Your friend has told you they’re not going to vote. What do you do?
Why would any American not vote when so many of our ancestors risked their lives to give us that right? Voting is important to democracy even under the best of circumstances. But this year’s presidential election — regardless of our partisan leanings — is likely to be the most important in our lifetime. This election isn’t just about Donald Trump and Joe Biden. At stake: the pandemic, climate change, health care, what, if anything, we do about systemic racism, and many more issues that affect our daily lives and our future.
During such a pivotal election year, how should we deal with friends and family who are choosing not to vote? Read on to find out how you might preserve your relationships — and your sanity. We have some basics on how to talk to them, and some specific arguments that may help get through.
There are lots of different reasons why people don’t exercise their right to vote, explained Suzanne Almeida, interim executive director of Common Cause Pennsylvania, a nonprofit that breaks down the barriers to voter participation. Some don’t feel like they have enough information. Others are too bogged down with day-to-day responsibilities to make voting a priority. “We can help people remedy these issues,” Almeida said.
What’s especially problematic: When people don’t vote because they don’t think their voice matters. “These people won’t vote because they feel that, fundamentally, the system is broken,” Almeida said. “But refusing to participate doesn’t make the system better. In fact they are giving up their right to move the needle at all. No good comes of that.”
Don’t blow off your nonvoting friends as simply ignorant and ill-informed, said Donnell Drinks, the election protection coordinator for the Pennsylvania ACLU. When we dismiss others, we are treating them as though their voices don’t matter and that’s the same vibe they are getting from elected officials.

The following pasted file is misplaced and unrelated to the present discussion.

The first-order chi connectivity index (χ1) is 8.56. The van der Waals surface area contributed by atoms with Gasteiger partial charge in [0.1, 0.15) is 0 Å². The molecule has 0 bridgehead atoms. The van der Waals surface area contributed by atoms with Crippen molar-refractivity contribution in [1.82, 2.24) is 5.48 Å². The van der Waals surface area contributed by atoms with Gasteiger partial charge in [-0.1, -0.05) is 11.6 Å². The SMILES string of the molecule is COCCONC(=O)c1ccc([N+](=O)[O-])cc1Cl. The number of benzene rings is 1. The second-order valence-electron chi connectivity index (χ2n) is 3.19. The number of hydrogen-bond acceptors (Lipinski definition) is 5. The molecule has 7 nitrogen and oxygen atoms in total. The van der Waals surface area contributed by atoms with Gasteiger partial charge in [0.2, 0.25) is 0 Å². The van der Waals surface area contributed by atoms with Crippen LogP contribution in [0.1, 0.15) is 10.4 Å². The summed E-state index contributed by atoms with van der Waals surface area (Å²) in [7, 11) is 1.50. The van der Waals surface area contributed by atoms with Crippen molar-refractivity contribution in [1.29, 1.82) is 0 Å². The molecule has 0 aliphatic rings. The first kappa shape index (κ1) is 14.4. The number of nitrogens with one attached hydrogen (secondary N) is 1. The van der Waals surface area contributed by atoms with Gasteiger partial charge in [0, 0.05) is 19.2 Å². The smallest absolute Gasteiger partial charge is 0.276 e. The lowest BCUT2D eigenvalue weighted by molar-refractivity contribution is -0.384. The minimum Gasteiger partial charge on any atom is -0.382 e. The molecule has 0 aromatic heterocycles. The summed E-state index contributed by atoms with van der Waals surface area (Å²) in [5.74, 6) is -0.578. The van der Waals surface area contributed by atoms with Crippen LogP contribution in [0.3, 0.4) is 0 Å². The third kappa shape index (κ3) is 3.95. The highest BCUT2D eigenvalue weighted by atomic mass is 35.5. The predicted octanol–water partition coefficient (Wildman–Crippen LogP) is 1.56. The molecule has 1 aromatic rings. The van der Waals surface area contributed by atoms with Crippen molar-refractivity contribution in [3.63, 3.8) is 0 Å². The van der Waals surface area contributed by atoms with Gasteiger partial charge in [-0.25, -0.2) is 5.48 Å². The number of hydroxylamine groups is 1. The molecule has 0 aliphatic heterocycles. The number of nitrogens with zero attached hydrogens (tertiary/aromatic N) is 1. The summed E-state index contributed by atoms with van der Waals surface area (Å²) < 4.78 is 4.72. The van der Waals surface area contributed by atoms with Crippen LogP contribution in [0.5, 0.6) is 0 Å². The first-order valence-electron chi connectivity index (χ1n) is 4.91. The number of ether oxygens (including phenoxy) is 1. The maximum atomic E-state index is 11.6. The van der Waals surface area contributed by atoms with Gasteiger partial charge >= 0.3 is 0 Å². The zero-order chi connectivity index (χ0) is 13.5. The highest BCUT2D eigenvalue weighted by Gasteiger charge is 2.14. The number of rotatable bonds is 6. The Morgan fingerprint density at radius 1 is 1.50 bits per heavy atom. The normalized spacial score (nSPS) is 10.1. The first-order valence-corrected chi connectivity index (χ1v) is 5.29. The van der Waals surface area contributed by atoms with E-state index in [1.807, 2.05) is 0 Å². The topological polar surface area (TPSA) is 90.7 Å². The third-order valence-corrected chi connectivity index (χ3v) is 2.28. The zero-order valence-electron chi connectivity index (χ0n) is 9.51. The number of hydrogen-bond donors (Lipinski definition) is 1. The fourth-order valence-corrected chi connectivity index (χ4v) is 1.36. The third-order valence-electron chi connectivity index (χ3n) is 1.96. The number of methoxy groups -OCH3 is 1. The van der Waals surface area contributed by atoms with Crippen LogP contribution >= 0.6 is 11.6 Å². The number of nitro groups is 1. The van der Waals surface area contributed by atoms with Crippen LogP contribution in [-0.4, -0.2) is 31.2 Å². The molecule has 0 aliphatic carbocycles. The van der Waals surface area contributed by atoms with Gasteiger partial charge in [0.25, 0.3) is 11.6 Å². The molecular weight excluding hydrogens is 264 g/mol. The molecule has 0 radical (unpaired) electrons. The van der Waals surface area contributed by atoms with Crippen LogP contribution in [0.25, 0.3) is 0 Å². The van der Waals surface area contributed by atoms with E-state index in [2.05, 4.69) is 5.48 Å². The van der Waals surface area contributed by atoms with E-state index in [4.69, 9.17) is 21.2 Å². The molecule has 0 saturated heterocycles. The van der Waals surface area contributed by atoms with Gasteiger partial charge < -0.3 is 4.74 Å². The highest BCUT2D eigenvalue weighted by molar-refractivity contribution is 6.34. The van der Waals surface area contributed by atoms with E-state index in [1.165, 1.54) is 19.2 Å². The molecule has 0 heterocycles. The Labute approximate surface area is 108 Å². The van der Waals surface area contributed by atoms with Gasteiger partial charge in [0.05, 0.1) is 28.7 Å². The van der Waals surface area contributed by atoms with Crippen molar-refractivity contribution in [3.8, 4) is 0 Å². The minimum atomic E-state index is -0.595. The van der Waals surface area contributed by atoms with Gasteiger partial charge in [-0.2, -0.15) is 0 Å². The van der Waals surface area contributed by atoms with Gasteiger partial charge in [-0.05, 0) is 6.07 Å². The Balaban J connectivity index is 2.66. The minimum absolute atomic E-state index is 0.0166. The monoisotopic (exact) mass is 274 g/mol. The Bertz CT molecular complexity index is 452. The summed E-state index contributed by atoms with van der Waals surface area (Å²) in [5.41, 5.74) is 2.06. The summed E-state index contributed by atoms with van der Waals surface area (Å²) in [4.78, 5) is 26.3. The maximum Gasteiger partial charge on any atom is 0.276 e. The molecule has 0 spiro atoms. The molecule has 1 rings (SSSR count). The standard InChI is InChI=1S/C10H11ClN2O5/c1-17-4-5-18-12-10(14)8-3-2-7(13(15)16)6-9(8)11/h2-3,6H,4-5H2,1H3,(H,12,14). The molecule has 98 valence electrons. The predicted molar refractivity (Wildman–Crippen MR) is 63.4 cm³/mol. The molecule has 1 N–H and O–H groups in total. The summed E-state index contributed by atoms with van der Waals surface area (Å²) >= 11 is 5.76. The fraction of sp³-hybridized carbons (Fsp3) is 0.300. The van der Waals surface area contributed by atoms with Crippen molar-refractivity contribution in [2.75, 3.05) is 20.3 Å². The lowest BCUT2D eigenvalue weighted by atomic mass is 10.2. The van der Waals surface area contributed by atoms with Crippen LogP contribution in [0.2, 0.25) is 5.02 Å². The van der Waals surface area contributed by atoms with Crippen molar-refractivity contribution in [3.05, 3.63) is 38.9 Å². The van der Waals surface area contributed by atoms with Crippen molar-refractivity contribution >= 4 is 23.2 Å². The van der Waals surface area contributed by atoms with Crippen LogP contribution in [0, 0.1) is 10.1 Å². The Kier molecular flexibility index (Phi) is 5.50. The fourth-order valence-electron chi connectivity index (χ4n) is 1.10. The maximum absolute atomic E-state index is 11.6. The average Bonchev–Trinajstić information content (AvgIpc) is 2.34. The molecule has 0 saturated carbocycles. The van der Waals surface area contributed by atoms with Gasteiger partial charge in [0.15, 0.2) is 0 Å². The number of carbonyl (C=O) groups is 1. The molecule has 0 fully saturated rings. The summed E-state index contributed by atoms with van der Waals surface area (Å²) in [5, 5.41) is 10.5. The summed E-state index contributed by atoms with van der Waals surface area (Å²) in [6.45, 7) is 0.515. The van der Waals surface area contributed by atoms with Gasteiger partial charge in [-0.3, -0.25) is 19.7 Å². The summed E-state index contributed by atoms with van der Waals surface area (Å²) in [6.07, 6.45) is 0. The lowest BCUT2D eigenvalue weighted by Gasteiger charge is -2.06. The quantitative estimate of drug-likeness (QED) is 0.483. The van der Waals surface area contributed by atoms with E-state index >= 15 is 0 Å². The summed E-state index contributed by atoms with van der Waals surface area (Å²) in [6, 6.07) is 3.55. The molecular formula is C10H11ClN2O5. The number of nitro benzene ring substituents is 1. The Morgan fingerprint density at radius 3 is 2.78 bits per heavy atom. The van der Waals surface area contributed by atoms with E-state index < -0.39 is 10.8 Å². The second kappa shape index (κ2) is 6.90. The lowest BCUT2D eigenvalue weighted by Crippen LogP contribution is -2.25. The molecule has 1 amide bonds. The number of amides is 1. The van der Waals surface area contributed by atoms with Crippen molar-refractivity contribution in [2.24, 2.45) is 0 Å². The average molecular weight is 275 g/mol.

“Understand their decision not to vote is their way of being heard, a form of rebellion,” Drinks said. “The problem is many people — Black people and Black men — don’t see the positive changes that come from voting, nor do they see the negative change that comes from the lack of voting.”
Share your personal story on why you vote, said David Nickerson, a professor of political science at Temple University. If this person likes you or at the very least respects you, they may be able to relate to your point of view. Keep your example short and sweet and refrain from shaming.
For example, Nickerson said, tell them about how a policy personally affected you or someone you’re close to. “It’s not about telling them who to vote for, it’s about being very clear why voting matters,” Nickerson said.
Consider these following scenarios.
Real talk: A lot of people in poor and in underserved communities would be absolutely right when they say their quality of life doesn’t really change based on who is president, Nickerson said. That’s no reason, however, to let them off the hook, especially this year. The presidential candidates have such different policies, it’s likely they will be acutely felt on the local level on issues like funding for social programs and police reform. “One facet of democratic politics that people don’t appreciate is that everything is negotiated,” Nickerson said. “We all have to consider the candidate in this election who is going to negotiate on behalf of you and your community.”